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Vascular dementia

Vascular dementia is a general term that describes problems with reasoning, planning, judgment, memory and other thought processes, caused by brain damage due to impaired blood flow to the brain.

Vascular dementia can be developed due to blockage of the arteries in the brain after a stroke, but stroke will not always result in this condition, depending on its severity and location.

Vascular dementia can be caused by other conditions which damage the blood vessels and reduce the circulation, limiting the flow of oxygen and nutrients.

Factors that increase the risk of heart disease and stroke, including high blood pressure, high cholesterol and smoking can also increase the risk of vascular dementia. Control of these factors can help reduce the risk of developing vascular dementia.

Symptoms of vascular dementia

Symptoms of vascular dementia vary depending on the part of the brain where blood flow is disturbed. They often overlap with symptoms of other types of dementia, especially Alzheimer’s disease symptoms.

Symptoms of vascular dementia can be obvious when they occur suddenly after a stroke. However, vascular dementia can develop very slowly, like Alzheimer’s disease, moreover, vascular dementia and Alzheimer’s disease often occur together.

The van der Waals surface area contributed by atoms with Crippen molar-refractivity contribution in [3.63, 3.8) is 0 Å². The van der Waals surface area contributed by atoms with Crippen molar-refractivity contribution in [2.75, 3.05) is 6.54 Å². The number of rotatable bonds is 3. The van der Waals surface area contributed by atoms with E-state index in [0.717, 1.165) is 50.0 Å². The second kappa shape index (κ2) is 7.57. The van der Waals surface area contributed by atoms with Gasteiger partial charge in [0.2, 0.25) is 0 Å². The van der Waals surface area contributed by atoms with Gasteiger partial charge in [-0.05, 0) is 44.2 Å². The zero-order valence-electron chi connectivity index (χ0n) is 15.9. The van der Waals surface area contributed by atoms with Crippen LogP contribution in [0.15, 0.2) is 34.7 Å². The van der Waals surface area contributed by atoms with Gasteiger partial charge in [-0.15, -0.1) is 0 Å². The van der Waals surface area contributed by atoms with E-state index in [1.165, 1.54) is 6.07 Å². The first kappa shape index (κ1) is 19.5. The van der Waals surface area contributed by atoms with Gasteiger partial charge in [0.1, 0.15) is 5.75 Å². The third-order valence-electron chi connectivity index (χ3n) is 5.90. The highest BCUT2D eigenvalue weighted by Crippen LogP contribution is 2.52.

Studies show that people with symptoms of dementia usually have more than one type of change in the brain. Some doctors call this condition “mixed dementia”.

Vascular dementia can cause the following symptoms:

  • confusion
  • the lack of attention and concentration
  • decreased ability to organize thoughts or actions
  • decreased ability to analyze situations, effective planning and cooperation
  • problems with memory
  • restlessness and anxiety
  • unsteady gait
  • the sudden and frequent urge to urinate or urinary incontinence
  • wandering at night
  • depression

The causes of vascular dementia

Vascular dementia is the result of damage to blood vessels in the brain and reduced ability to supply the brain with large quantities of nutrients and oxygen, which are necessary for thought processes.

Common conditions that can lead to vascular dementia include :

  • stroke – stroke which blocks cerebral arteries usually cause a variety of symptoms, which may include vascular dementia . However, sometimes the stroke does not cause any noticeable symptoms. This “silent” stroke increases the risk of dementia. The risk of vascular dementia increases with several small strokes that occur over time, which is called multi – infarct dementia .
  • constriction or chronic damage of the blood vessels – conditions which cause constriction of blood vessels, or cause long-term damage, can also lead to vascular dementia. These conditions are associated with aging, high blood pressure, hardening of the arteries, diabetes, lupus erythematosus, bleeding in the brain and temporal arteritis .

Treatment of vascular dementia

Controlling the conditions that affect the health of your heart and blood vessels can sometimes slow down the rate at which vascular dementia worsens.

Depending on your condition, your doctor may prescribe medications for:

  • lowering blood pressure
  • lowering cholesterol levels
  • prevention of coagulation
  • controlling blood sugar levels if you have diabetes

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